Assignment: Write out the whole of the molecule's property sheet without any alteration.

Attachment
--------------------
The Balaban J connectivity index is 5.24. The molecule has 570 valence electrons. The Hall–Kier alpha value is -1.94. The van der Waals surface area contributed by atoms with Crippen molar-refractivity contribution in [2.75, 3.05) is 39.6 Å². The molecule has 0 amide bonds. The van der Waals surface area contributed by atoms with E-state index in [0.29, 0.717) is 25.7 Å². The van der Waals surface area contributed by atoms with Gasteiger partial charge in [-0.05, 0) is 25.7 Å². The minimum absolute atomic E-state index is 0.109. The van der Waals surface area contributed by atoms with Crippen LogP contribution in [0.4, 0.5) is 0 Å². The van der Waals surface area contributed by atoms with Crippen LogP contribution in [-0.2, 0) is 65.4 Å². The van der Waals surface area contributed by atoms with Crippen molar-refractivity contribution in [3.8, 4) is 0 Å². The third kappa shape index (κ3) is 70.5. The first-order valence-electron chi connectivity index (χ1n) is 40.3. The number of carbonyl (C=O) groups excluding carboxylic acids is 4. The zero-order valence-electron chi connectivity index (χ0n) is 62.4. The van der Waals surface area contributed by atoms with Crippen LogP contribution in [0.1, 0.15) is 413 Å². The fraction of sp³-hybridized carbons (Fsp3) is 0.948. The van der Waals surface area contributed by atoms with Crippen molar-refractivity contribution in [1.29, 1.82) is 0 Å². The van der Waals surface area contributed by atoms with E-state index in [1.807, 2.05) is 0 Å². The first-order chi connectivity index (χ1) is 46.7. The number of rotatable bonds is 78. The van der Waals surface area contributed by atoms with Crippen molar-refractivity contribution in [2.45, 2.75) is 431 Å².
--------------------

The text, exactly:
The Balaban J connectivity index is 5.24. The molecule has 570 valence electrons. The Hall–Kier alpha value is -1.94. The van der Waals surface area contributed by atoms with Crippen molar-refractivity contribution in [2.75, 3.05) is 39.6 Å². The molecule has 0 amide bonds. The van der Waals surface area contributed by atoms with E-state index in [0.29, 0.717) is 25.7 Å². The van der Waals surface area contributed by atoms with Gasteiger partial charge in [-0.05, 0) is 25.7 Å². The minimum absolute atomic E-state index is 0.109. The van der Waals surface area contributed by atoms with Crippen LogP contribution in [0.4, 0.5) is 0 Å². The van der Waals surface area contributed by atoms with Crippen LogP contribution in [-0.2, 0) is 65.4 Å². The van der Waals surface area contributed by atoms with Crippen molar-refractivity contribution in [3.8, 4) is 0 Å². The third kappa shape index (κ3) is 70.5. The first-order valence-electron chi connectivity index (χ1n) is 40.3. The number of carbonyl (C=O) groups excluding carboxylic acids is 4. The zero-order valence-electron chi connectivity index (χ0n) is 62.4. The van der Waals surface area contributed by atoms with Crippen LogP contribution in [0.1, 0.15) is 413 Å². The fraction of sp³-hybridized carbons (Fsp3) is 0.948. The van der Waals surface area contributed by atoms with Crippen molar-refractivity contribution in [1.29, 1.82) is 0 Å². The van der Waals surface area contributed by atoms with E-state index in [1.807, 2.05) is 0 Å². The first-order chi connectivity index (χ1) is 46.7. The number of rotatable bonds is 78. The van der Waals surface area contributed by atoms with Crippen molar-refractivity contribution in [2.45, 2.75) is 431 Å².